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  6. welsh winger

    welsh winger Read Only Funster

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    Thank to all of you for you answers, and yes i do have a regulator fitted.

    cheers

    Nick
     
  7. novawight

    novawight Read Only Funster

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    i am quite thick (on reflection very thick ):Wink: but do you need a regulator for a small solar device that just trckle charge the battery
     
  8. hilldweller

    hilldweller Funster Life Member

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    What is "small solar device ?".

    Watts ?

    But probably not.
     
  9. hilldweller

    hilldweller Funster Life Member

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    Slight flaw there, if the alternator is charging the battery fully then a solar panel could overcharge it.

    But not, as you say, with a regulator fitted.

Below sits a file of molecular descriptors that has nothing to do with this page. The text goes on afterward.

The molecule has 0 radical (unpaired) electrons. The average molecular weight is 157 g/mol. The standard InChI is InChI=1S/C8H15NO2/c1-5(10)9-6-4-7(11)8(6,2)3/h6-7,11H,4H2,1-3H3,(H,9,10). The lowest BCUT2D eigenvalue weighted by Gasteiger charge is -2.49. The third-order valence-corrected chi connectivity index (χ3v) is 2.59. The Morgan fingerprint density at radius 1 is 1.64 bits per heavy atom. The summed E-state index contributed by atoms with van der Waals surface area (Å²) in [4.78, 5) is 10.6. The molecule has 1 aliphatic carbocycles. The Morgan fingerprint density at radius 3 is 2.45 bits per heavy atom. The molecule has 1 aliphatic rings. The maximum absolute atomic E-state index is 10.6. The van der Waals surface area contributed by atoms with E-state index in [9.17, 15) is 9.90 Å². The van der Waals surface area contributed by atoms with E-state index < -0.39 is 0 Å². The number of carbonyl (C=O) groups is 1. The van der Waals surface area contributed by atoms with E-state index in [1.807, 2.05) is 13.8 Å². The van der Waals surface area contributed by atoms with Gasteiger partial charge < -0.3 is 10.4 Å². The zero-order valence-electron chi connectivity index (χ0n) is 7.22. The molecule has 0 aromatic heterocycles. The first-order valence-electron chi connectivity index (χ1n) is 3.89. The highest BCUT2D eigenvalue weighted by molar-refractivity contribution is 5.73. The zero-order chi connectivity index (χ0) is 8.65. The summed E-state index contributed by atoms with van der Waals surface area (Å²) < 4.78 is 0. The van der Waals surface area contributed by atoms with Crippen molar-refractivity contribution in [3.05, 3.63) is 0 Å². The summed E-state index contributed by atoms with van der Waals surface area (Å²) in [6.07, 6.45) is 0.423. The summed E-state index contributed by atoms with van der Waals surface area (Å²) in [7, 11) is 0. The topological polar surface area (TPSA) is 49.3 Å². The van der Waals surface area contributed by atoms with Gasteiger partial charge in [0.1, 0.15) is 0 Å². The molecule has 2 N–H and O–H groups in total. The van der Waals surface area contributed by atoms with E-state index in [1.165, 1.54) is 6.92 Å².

Anyone asking should have a voltmeter and just check the battery, as welsh winger did, and start getting worried at anything over 14.5V.
     
  10. novawight

    novawight Read Only Funster

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    the trickle charger i was considering a Maplin charger, that has a reverse blocking diode fitted do i still need a regulater?
     
  11. barnybg

    barnybg Read Only Funster

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    Solar panel

    I would think a small 'trickle charger' solar panel is designed for just that,to top up your standing ,unused battery.I think the diode you mention is to stop current leaking back out of battery...
    To the OP,i leave my 100 watt solar panel on permanant which is on top of the camper,it is in full sun from 7am till 7pm,reaching temperatures of up to 40 c in the air but much more..off the scale direct,checked thermometer today in full sun and its off the scale,the town one has broken !
    There should be a safety devise built into the regulator to prevent overcharging etc. :Cool:
     
  12. atakd

    atakd Read Only Funster

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    Rule of thumb is you can use an unregulated panel up to 10% of you battery bank. e.g., a 10W panel for a 100Ah battery.
     
  13. pappajohn

    pappajohn Funster Life Member

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    cant turn mine off if i wanted to......short of cutting the wires...:Laughing:
     
  14. vwalan

    vwalan Funster

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    i do have one of those big red key switches in line just in casi need to do something to the wiring .or if something goes wrong.